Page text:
BERLIN — The families of passengers killed in the Germanwings crash will take legal action against Lufthansa in the United States after rejecting the carrier's compensation offer as inadequate, according to a German newspaper, citing the families' lawyer.
Germanwings, a unit of Lufthansa, in June offered 25,000 euros ($27,500) per victim for the pain and suffering caused by the March 24 crash that killed all 150 onboard.
The 25,000-euro offer is on top of 50,000 euros per passenger already paid as immediate financial assistance to relatives.
United States law provides for large payouts for emotional damages, unlike German law. A low six-digit amount would be adequate compensation, Elmar Giemulla, a lawyer representing some of the victims said last month.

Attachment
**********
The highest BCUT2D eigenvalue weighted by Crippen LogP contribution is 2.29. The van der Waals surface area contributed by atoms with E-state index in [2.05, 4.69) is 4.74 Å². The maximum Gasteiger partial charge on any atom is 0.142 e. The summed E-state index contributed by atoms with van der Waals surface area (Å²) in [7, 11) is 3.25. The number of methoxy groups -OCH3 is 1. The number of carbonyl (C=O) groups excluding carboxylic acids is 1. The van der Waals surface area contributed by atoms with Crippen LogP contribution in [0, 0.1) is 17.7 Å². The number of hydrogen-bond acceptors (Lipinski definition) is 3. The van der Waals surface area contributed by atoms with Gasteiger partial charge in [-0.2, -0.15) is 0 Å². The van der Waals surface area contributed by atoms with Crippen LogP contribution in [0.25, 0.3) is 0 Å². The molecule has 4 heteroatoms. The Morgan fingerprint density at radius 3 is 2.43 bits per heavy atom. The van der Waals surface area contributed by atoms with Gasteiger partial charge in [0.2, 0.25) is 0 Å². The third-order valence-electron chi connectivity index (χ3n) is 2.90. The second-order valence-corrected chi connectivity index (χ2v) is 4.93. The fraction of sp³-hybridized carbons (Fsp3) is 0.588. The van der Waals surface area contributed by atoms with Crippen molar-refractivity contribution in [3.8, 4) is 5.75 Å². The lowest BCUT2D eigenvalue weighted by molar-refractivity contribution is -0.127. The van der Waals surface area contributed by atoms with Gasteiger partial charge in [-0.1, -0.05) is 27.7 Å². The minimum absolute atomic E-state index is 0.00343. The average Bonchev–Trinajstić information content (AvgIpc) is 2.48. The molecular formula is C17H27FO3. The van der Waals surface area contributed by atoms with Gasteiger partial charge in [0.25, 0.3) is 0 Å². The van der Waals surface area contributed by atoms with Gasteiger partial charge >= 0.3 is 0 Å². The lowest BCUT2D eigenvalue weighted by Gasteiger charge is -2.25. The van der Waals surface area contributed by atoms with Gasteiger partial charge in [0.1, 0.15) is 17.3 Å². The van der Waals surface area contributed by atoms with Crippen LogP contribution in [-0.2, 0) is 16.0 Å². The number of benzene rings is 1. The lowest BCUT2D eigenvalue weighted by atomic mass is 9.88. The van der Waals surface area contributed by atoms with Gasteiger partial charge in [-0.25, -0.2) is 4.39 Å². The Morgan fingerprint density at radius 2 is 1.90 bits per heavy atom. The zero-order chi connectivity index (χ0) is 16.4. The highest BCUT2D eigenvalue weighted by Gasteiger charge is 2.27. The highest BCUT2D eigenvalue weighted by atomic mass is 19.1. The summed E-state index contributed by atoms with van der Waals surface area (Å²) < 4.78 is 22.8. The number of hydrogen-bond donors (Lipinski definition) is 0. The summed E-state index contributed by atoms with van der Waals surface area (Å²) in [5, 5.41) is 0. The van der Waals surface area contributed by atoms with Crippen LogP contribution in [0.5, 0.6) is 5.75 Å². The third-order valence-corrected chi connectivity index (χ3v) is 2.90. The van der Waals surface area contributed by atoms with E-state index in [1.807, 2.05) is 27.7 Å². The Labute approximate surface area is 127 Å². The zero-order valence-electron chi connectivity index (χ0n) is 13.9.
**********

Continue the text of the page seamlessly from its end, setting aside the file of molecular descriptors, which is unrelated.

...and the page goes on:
Three Americans died in the crash into the French Alps.
"We are preparing a lawsuit in the United States and see good chances for a place of jurisdiction there," newspaper Bild am Sonntag quoted Giemulla as saying. Damage claims have not been set yet but plaintiffs will follow American law, Giemulla said.
Planned legal action will aim to find out why co-pilot Andreas Lubitz, who had previously suffered from depression, was allowed to fly, Giemulla said.
Giemulla did not return calls seeking comment.
Evidence shows Lubitz locked the captain out of the cockpit of Germanwings flight 4U9525 from Barcelona to Duesseldorf and deliberately steered the plane into a remote mountainside.
Giemulla will cooperate with New York-based law firm Kreindler & Kreindler, the newspaper said.